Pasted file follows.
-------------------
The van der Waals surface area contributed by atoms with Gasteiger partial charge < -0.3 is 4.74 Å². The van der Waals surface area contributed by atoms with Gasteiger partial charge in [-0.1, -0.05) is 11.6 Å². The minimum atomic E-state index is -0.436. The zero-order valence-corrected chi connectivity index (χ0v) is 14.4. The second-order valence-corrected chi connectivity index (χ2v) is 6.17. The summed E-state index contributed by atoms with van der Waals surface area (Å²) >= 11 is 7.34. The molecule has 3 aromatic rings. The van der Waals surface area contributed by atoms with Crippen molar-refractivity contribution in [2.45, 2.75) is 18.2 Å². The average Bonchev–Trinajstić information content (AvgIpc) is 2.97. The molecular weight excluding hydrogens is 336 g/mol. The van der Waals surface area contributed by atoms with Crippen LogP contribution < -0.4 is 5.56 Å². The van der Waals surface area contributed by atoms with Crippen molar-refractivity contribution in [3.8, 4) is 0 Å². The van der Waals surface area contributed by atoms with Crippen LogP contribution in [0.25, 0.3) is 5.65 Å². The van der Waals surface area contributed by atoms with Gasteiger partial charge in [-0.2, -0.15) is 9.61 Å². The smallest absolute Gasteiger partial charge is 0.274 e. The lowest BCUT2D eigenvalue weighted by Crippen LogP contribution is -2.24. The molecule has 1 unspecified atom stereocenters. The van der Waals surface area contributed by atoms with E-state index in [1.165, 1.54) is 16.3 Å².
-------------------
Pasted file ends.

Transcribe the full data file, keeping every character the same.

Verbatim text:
The van der Waals surface area contributed by atoms with Gasteiger partial charge < -0.3 is 4.74 Å². The van der Waals surface area contributed by atoms with Gasteiger partial charge in [-0.1, -0.05) is 11.6 Å². The minimum atomic E-state index is -0.436. The zero-order valence-corrected chi connectivity index (χ0v) is 14.4. The second-order valence-corrected chi connectivity index (χ2v) is 6.17. The summed E-state index contributed by atoms with van der Waals surface area (Å²) >= 11 is 7.34. The molecule has 3 aromatic rings. The van der Waals surface area contributed by atoms with Crippen molar-refractivity contribution in [2.45, 2.75) is 18.2 Å². The average Bonchev–Trinajstić information content (AvgIpc) is 2.97. The molecular weight excluding hydrogens is 336 g/mol. The van der Waals surface area contributed by atoms with Crippen LogP contribution < -0.4 is 5.56 Å². The van der Waals surface area contributed by atoms with Crippen molar-refractivity contribution in [3.8, 4) is 0 Å². The van der Waals surface area contributed by atoms with Crippen LogP contribution in [0.25, 0.3) is 5.65 Å². The van der Waals surface area contributed by atoms with Gasteiger partial charge in [-0.2, -0.15) is 9.61 Å². The smallest absolute Gasteiger partial charge is 0.274 e. The lowest BCUT2D eigenvalue weighted by Crippen LogP contribution is -2.24. The molecule has 1 unspecified atom stereocenters. The van der Waals surface area contributed by atoms with E-state index in [1.165, 1.54) is 16.3 Å².